This was not a pleasant alternative to a July's horse-back riding in sweet-scented piney woods around Lake Texarkana.

A mirror angled over her face allowed her to see well-meaning mourners enter as far as the nurses would let them. Her visitors would take in a distant eyeful and gasp at her plight.

"Poor girl," they'd say. Every time. From a safe, non-contagious distance.

But Matty's married friend Betty Daniels-Baskin was frustrated at being held back from the ward. She had taken to throwing paper airplanes inscribed with messages of love and lipstick kisses toward her canned friend, yelling greetings and screaming out the current location of her airborne messages. After the third flying paper incident, though, Betty was banned with finality from the hospital, and had to content herself with mailing the folded messages in envelopes disguised as regular, more boring adult correspondence.

Matty Sue couldn't even open the letters herself. Her arms were inside the can. But she knew from the first day that she had to get out of that thing, the sooner the better. Crying wouldn't help, so she didn't. She clamped her jaw down. Chewed off a good ounce-and-a-half of the inside of her cheek. She didn't cry. If leg braces and a wheel chair were now the best she could expect, she'd get leg braces and a wheel chair. But she wasn't going to live out her life in a damned tin cylinder, staring backwards and upside down at people who were broadcasting waves of pity to her from across the room.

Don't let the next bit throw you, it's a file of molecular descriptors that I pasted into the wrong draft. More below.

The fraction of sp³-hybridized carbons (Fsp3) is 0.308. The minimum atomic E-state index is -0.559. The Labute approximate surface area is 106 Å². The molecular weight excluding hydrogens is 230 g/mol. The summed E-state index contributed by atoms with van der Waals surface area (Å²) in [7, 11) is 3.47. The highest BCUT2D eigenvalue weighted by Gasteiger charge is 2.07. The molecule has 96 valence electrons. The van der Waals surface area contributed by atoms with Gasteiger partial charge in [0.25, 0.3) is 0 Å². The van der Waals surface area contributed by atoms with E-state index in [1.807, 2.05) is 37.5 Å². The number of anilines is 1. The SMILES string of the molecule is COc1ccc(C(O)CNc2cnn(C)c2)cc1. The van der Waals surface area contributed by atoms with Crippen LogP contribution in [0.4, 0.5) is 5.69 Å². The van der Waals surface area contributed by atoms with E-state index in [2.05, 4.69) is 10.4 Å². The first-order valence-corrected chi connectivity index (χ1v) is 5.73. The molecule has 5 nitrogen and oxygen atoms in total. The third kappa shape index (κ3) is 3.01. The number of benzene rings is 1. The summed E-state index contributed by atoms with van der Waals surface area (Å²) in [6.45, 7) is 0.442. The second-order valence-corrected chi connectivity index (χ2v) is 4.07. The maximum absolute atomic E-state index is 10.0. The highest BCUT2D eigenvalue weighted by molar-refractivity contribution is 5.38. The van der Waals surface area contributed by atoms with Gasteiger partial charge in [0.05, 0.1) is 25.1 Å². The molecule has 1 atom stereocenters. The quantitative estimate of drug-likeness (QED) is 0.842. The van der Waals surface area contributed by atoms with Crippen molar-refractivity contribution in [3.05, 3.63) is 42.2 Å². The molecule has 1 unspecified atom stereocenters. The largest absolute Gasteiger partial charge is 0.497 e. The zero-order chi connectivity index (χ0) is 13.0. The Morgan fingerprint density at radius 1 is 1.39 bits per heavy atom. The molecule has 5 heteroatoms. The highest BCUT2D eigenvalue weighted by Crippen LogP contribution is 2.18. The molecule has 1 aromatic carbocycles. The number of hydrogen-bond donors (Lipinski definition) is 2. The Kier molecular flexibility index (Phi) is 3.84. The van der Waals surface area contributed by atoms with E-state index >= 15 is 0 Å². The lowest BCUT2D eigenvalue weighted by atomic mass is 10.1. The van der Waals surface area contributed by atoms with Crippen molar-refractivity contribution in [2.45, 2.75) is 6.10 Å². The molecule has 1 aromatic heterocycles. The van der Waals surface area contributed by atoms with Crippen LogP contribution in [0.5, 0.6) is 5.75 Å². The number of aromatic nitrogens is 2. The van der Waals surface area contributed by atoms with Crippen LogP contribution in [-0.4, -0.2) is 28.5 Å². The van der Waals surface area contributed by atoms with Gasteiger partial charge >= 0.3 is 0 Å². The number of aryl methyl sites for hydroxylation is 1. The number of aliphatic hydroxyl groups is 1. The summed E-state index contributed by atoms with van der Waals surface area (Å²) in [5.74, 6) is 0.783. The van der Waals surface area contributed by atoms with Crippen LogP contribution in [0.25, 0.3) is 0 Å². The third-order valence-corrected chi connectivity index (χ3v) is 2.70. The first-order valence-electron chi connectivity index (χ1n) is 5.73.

"Poor girl," they said, again and again.

"Hell, no. Get me out of here," Matty cried to the orderly, a man who looked old enough to have worked on General Grant's TB ward.

"Sho nuff," he said. He'd heard that demand before.

She did get out of the machine, though, just like she predicted, but it took her five months. Funny, the things that machine did to her. For instance, after about six weeks Matty Sue started having the very real sensation that she was moving. That she and the tube were coming unglued from the face of the earth and starting to roll around the ward. The nurses told her not to worry. That the wheels were locked. "The machine can't move on its own, Missy." Movement was a normal sort of hallucination, they told her. "It's OK, honey. Many young people get to feeling they're rolling around after they've been locked up in one of these iron lungs for a while. Don't you worry your sweet head now. It'll go away, darling. Just you wait."